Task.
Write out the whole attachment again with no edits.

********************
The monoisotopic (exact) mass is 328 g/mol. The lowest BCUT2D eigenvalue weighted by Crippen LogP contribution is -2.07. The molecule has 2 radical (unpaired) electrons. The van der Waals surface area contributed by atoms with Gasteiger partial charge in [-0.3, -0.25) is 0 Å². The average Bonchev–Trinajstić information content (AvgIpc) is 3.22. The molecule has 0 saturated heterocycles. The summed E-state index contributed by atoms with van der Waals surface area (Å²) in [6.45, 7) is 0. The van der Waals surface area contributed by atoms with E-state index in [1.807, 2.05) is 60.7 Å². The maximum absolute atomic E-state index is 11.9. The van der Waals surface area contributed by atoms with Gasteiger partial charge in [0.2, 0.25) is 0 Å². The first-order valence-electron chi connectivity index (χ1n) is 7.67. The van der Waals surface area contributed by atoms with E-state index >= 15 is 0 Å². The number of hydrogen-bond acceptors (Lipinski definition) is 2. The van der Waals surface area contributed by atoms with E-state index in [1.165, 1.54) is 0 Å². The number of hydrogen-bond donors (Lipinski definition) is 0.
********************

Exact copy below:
The monoisotopic (exact) mass is 328 g/mol. The lowest BCUT2D eigenvalue weighted by Crippen LogP contribution is -2.07. The molecule has 2 radical (unpaired) electrons. The van der Waals surface area contributed by atoms with Gasteiger partial charge in [-0.3, -0.25) is 0 Å². The average Bonchev–Trinajstić information content (AvgIpc) is 3.22. The molecule has 0 saturated heterocycles. The summed E-state index contributed by atoms with van der Waals surface area (Å²) in [6.45, 7) is 0. The van der Waals surface area contributed by atoms with E-state index in [1.807, 2.05) is 60.7 Å². The maximum absolute atomic E-state index is 11.9. The van der Waals surface area contributed by atoms with Gasteiger partial charge in [0.2, 0.25) is 0 Å². The first-order valence-electron chi connectivity index (χ1n) is 7.67. The van der Waals surface area contributed by atoms with E-state index >= 15 is 0 Å². The number of hydrogen-bond acceptors (Lipinski definition) is 2. The van der Waals surface area contributed by atoms with E-state index in [1.165, 1.54) is 0 Å². The number of hydrogen-bond donors (Lipinski definition) is 0.